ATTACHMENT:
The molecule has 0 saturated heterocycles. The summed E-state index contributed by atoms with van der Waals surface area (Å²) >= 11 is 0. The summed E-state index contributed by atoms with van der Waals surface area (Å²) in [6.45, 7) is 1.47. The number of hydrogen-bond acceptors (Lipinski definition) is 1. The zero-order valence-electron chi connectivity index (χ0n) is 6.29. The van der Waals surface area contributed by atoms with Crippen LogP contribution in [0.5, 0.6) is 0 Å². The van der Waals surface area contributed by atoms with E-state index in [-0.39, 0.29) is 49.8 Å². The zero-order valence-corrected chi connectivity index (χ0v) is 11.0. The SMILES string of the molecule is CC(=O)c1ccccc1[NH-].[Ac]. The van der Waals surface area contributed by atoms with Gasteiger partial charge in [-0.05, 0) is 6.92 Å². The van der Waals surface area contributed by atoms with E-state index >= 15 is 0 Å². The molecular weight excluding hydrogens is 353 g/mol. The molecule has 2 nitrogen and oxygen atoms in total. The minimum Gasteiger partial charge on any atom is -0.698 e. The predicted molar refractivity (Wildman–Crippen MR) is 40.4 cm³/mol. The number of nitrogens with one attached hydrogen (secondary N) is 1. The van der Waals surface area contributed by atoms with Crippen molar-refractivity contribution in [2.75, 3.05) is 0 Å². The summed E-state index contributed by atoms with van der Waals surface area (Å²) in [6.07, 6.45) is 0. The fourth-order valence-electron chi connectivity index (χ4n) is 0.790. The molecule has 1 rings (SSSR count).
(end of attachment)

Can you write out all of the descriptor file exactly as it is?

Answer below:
The molecule has 0 saturated heterocycles. The summed E-state index contributed by atoms with van der Waals surface area (Å²) >= 11 is 0. The summed E-state index contributed by atoms with van der Waals surface area (Å²) in [6.45, 7) is 1.47. The number of hydrogen-bond acceptors (Lipinski definition) is 1. The zero-order valence-electron chi connectivity index (χ0n) is 6.29. The van der Waals surface area contributed by atoms with Crippen LogP contribution in [0.5, 0.6) is 0 Å². The van der Waals surface area contributed by atoms with E-state index in [-0.39, 0.29) is 49.8 Å². The zero-order valence-corrected chi connectivity index (χ0v) is 11.0. The SMILES string of the molecule is CC(=O)c1ccccc1[NH-].[Ac]. The van der Waals surface area contributed by atoms with Gasteiger partial charge in [-0.05, 0) is 6.92 Å². The van der Waals surface area contributed by atoms with E-state index >= 15 is 0 Å². The molecular weight excluding hydrogens is 353 g/mol. The molecule has 2 nitrogen and oxygen atoms in total. The minimum Gasteiger partial charge on any atom is -0.698 e. The predicted molar refractivity (Wildman–Crippen MR) is 40.4 cm³/mol. The number of nitrogens with one attached hydrogen (secondary N) is 1. The van der Waals surface area contributed by atoms with Crippen molar-refractivity contribution in [2.75, 3.05) is 0 Å². The summed E-state index contributed by atoms with van der Waals surface area (Å²) in [6.07, 6.45) is 0. The fourth-order valence-electron chi connectivity index (χ4n) is 0.790. The molecule has 1 rings (SSSR count).